Stop the clock this very minute!
Turn it back. Don’t let it run!
Turn it backward to our childhood,
To the years when we were young.
Leave the present for a moment
While we visit yesterday.
We’re just going for a visit,
Wouldn’t want to go and stay!
We may solve some deep, dark mysteries,
We may shed a tear or two,
We may even find some humor,
In these things we used to do:
Gather eggs and feed the chickens.
Draw some water for the cow.
Feed the mules and mend the harness.
Take the slop out to the sow.
Take the bed off of the wagon.
Leave the running gear intact.
Take it out to the crosstimber.
Cut some trees and bring them back.
Put the tree trunks on the sawbuck.
Pull the crosscut to and fro.
Cut it up in little pieces
That will fit into the stove.
Bring in fire wood. Gather kindling.
Gather twigs, and chips, and sticks.
Bring in coal oil for the cook stove.
Fill the lamps and trim the wicks.
Spade the garden, plant potatoes,
Onions, okra, peas, and corn.
Rake the yard and grease the wagon.
Mend the fence. Clean out the barn.
Sharpen knives, and hoes, and plowshares.
Plow the ground and plant the seed.
Chop the grass out of the cotton.
Hoe the corn and pull the weeds.
When the green corn stalk turns golden,
And the ear is filled with corn,
Pull it off and fill the wagon.
Scoop it off into the barn.
Using corn instead of money,
Playing poker. Just a game.
Lose your corn and get your butt whipped.
One hard lash for each lost grain!
Draw some water. Fill a wash tub,
Leave it setting for a spell.
In the privacy of darkness,
Take a bath out by the well.
Seldom ever see a doctor.
Wounds will heal without a stitch.
Turpentine will stop a bad cough.
Grease and sulfur cure the itch.
Kill a hog and slice the loin,
Cut the bacon, salt it down.
Build a fire out in the smokehouse.
Cure the sausage and the hams.
Put the fat meat in the washpot,
Boil it ’til the crackling’s red.
Pour the lard into the lard can.
Put some cracklings in the bread.
Weekly wash day. Get the lye soap.
Fill the washtubs on the bench.
Scrub the clothes upon the rub board.
Put some bluing in the rinse.
The long hot Summer Day is dying.
Twilight falls, and night birds sound.
Children running, laughing, playing;
Grown folks gathered all around.
Pull the bow across the fiddle,
Gently strum the guitar strings.
Happy time out in the country,
We’re about to pick and sing!
Pull the binder ‘neath the shade tree.
Work on it ’til it will bind.
Grease the axles, chains, and sprockets.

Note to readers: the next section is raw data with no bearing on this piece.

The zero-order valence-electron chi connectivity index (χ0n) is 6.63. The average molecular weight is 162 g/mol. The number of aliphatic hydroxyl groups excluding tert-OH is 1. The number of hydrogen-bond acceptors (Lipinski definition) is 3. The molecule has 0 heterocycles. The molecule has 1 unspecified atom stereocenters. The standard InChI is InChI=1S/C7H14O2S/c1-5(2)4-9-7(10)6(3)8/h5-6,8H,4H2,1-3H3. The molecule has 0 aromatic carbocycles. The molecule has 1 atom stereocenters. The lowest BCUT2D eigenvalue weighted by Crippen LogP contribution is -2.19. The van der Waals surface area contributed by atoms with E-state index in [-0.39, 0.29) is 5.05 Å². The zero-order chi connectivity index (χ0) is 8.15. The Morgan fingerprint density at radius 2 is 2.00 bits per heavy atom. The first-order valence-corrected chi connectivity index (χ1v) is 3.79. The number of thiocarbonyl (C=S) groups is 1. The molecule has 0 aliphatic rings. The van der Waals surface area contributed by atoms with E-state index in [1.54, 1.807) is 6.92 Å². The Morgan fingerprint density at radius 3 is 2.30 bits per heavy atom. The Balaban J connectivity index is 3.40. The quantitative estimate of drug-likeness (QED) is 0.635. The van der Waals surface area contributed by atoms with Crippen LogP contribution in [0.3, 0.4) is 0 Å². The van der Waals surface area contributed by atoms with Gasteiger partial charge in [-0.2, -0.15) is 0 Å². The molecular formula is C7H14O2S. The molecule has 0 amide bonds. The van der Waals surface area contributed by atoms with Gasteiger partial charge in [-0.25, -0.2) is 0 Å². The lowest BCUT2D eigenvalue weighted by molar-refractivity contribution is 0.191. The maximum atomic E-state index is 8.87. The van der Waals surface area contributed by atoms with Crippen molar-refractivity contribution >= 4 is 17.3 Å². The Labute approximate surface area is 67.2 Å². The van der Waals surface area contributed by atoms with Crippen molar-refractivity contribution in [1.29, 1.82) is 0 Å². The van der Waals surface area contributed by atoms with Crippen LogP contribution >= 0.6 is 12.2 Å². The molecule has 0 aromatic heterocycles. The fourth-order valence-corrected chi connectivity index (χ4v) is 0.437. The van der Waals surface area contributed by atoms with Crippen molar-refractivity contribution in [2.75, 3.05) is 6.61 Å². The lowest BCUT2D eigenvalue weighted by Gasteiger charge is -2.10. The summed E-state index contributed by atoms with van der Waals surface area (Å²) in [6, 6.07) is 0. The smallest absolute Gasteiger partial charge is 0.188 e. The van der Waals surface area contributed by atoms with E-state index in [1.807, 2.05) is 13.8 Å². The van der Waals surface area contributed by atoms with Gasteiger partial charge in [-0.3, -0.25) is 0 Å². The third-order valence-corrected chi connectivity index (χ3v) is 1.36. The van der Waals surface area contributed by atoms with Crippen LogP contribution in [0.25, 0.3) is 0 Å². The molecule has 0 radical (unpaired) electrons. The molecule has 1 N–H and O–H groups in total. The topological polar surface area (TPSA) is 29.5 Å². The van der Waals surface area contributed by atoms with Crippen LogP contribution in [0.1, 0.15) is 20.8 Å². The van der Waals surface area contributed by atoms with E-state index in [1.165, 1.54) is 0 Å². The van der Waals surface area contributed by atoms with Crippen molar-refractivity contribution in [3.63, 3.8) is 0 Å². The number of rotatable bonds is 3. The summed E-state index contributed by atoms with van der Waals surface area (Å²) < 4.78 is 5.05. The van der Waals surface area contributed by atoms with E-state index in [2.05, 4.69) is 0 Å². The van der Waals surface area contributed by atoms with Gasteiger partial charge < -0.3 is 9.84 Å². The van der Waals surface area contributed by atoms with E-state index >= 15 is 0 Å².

Fix the knotter, thread the twine.
Catch the mules and hitch them to it.
Take it out into the field.
Trip the gear, engage the bullwheel.
Move the sickle, turn the reel.
Cut the oats and tie the bundles,
Leave them laying in a pile.
Set them up and make a big shock.
Sit down by it! Rest awhile!
Can’t rest long! The thrasher’s coming.
Hear it puffing down the lane?
Coming here to thrash our oat crop,
Separate the straw from grain.
Run and get the bundle wagon!
Stack the bundles high, and then
Pull it up there by the thrasher,
Pick ’em up and throw ’em in.
Watch the thrasher separate ’em
Blowing straw into a stack!
Watch the auger send the oats down
Through the pipe into the sack.
When the cotton bolls burst open,
Cotton’s hanging all around,
Get down on your knees and pick it!
Sack it up and shake it down!
Throw the sack across your shoulder.
Go and weigh it on the scales.
Empty it into the wagon
‘Til you’ve picked a cotton bale!
Knees are sore, and red, and swollen!
Back is hurting, stiff, and sore!
Neck’s sunblistered, fingers bleeding,
Got to go and pick some more!
Put the ridge pole on the wagon
If a cloud is in the sky.
Stretch the wagonsheet across it.
Got to keep that cotton dry!
Hitch the team up to the wagon.
Tramp the cotton. Pack it down.
Go now! Take that bale of cotton
To the cotton gin in town.
Hay is cut and raked, and ready,
Hay press setting on the ground.
Buck rake coming with a big load,
Mule is going round and round.
Pitch the hay upon the hay press.
Pack it down into the trough.
Press it, block it, punch the wires through;
Tie the bale and drag it off.
The decade of the thirties came
And left a great impression
Indelibly upon our minds.
‘Twas called the Great Depression.
Please don’t think that I’m complaining
About the places I have been.
Just recording recollections
Of the way it was back then!